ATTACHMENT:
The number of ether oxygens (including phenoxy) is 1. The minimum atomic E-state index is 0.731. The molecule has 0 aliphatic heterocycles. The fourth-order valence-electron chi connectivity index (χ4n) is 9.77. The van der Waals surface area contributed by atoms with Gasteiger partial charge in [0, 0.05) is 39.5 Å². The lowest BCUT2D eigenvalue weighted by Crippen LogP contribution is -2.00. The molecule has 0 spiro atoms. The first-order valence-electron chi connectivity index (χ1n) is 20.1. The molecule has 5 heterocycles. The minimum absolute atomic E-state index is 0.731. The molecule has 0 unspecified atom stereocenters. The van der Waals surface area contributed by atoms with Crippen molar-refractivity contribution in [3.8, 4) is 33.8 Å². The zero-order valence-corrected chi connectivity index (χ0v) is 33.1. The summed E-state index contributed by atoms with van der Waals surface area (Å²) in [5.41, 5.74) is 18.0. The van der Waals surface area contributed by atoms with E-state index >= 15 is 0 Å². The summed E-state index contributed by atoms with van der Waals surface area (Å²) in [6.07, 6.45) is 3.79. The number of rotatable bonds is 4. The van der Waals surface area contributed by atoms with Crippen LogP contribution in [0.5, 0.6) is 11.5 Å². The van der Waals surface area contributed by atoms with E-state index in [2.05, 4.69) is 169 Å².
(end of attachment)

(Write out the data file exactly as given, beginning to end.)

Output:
The number of ether oxygens (including phenoxy) is 1. The minimum atomic E-state index is 0.731. The molecule has 0 aliphatic heterocycles. The fourth-order valence-electron chi connectivity index (χ4n) is 9.77. The van der Waals surface area contributed by atoms with Gasteiger partial charge in [0, 0.05) is 39.5 Å². The lowest BCUT2D eigenvalue weighted by Crippen LogP contribution is -2.00. The molecule has 0 spiro atoms. The first-order valence-electron chi connectivity index (χ1n) is 20.1. The molecule has 5 heterocycles. The minimum absolute atomic E-state index is 0.731. The molecule has 0 unspecified atom stereocenters. The van der Waals surface area contributed by atoms with Crippen molar-refractivity contribution in [3.8, 4) is 33.8 Å². The zero-order valence-corrected chi connectivity index (χ0v) is 33.1. The summed E-state index contributed by atoms with van der Waals surface area (Å²) in [5.41, 5.74) is 18.0. The van der Waals surface area contributed by atoms with E-state index >= 15 is 0 Å². The summed E-state index contributed by atoms with van der Waals surface area (Å²) in [6.07, 6.45) is 3.79. The number of rotatable bonds is 4. The van der Waals surface area contributed by atoms with Crippen LogP contribution in [0.5, 0.6) is 11.5 Å². The van der Waals surface area contributed by atoms with E-state index in [2.05, 4.69) is 169 Å².